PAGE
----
What does the transition to electric cars actually mean for the automotive industry? ( Part II)

April 7, 2024
9 minutes

Strategy | Business Models | Tech

By 2030, electric vehicles (EVs) are projected to account for over 60% of global vehicle sales, necessitating a significant increase in the installation of charging stations within buildings and basically everywhere, as reported by the International Energy Agency. The trend is already here, as can be seen in Figure 1 below:

Electric car sales, 2016-2023 (Sources: IEA analysis based on EV Volumes)

Figure 1: Electric car sales, 2016-2023 (Sources: IEA analysis based on EV Volumes)
Notes: 2023 sales are estimated based on market trends through the first quarter of 2023.


Summarizing from Part I of my EV series, we are experiencing a once-in-century paradigm and platform shift that will bring (probably) new winners. The classic car with an internal combustion engine (ICE) was developed and perfected over at least 100 years. The traditional automaker’s competitive advantage lies in advanced proprietary engines, manufacturing, design, and (sometimes) distribution.

Transitioning to making electric vehicles (EVs) the competitive advance moves to manufacturing (ie. gigafactory), design, and distribution, BUT you have 5-10x less spare parts and need a totally new skillset: software. The Chinese EVs will take probably 25% of the European market in 2024 as seen in Figure 2, according to Financial Times:

Figure 2: China-made electric vehicles set to reach a quarter of EU sales (source: Financial Times)

Figure 2: China-made electric vehicles set to reach a quarter of EU sales (source: Financial Times)


“In the three years of developing this car, my biggest realization is that making cars is extremely difficult. Even a giant like Apple gave up on it” – Lei Jun, Xiaomi’s CEO


Let’s assume you have the money (ie. $5-10 billion), the design, and distribution. What you’ll need to make the EV will focus on 5 key areas: e-motor, battery, hypercasting, autopilot, and multimedia:

  1. The e-motor

Electric motors in electric vehicles are leading the way in powering the future of transportation. Their ability to provide power instantly is a fundamental aspect of the EV revolution. The ability to generate instant torque in electric vehicles (EVs) not only enhances their acceleration and driving comfort but also distinguishes them from conventional internal combustion engine vehicles. This unique feature is reshaping consumer expectations and preferences in the automotive industry.

Recent developments in electric motor technology have focused on enhancing the efficiency and power capacity of these motors while simultaneously decreasing their weight. A broad range of innovations has been implemented, including the creation of sophisticated cooling systems and the use of permanent magnets. These advancements have played a crucial role in expanding the capabilities of electric motors. The deliberate incorporation of motor components into smaller designs has both saved space inside the vehicle and greatly improved the car’s overall performance and driving range, representing a notable advancement in EV technology.

Nevertheless, the dependence on scarce earth components for the magnets used in these motors poses a significant obstacle, specifically regarding expenses and the long-term viability of the supply chain. The industry has taken aggressive measures to tackle these concerns, including conducting continuous research and development activities aimed at developing substitute materials and motor designs. These projects have the objective of either diminishing the need for these limited resources or completely eradicating reliance on them, to achieve a more sustainable and economically efficient approach in the manufacturing of electric motors for electric vehicles. This strategy demonstrates a wider dedication within the automotive industry to address the challenges related to the shift towards electric mobility, guaranteeing that the future of transport is not only environmentally friendly and effective but also easily attainable and environmentally conscious.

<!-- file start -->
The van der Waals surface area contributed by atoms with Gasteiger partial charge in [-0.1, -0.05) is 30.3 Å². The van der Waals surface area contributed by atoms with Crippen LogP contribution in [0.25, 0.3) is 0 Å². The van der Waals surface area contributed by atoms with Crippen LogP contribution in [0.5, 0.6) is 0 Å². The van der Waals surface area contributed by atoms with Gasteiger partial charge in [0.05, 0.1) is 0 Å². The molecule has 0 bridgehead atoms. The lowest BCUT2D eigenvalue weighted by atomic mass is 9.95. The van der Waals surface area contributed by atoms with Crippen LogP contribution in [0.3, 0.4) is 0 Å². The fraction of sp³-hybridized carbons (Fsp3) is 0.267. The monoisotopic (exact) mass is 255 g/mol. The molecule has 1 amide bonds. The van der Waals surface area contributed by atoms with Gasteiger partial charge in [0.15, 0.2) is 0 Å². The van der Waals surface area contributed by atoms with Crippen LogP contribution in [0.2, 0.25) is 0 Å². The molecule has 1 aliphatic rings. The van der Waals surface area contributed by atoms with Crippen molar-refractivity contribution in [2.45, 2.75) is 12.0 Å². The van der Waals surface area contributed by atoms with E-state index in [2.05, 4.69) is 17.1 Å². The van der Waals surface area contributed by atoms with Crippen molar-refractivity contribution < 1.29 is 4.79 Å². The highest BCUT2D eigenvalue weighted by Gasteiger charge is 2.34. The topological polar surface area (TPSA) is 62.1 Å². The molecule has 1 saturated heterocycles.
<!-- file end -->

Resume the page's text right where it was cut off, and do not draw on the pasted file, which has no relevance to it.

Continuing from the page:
1. The battery

Batteries are the central component of EVs, serving as their main power source and basically influencing their range and general effectiveness on the road. The present dominance of lithium-ion batteries in the EV industry may be due to their high energy density and extended lifespan, which are crucial attributes for the practicality and attractiveness of electric cars. Nevertheless, it is crucial to acknowledge that batteries constitute a substantial proportion of an electric vehicle’s expense, including as much as 50% of the whole cost. The significant cost issue emphasizes the crucial importance of battery technology in the wider acceptance and economic feasibility of electric vehicles.

“China’s influence over materials for battery technology is greater than OPEC’s influence over oil,” – Mattias Gromark, Atlant Fonder AB

More than 80% of battery cells used in electric vehicles (EVs) are sourced from Chinese providers. These suppliers are backed by a supply chain that is progressively consolidating the mining and processing of essential minerals such as lithium, cobalt, manganese, and rare earth metals inside China. This leads to a full domination of the battery supply chain as detailed by the IEA in in Figure 3 below: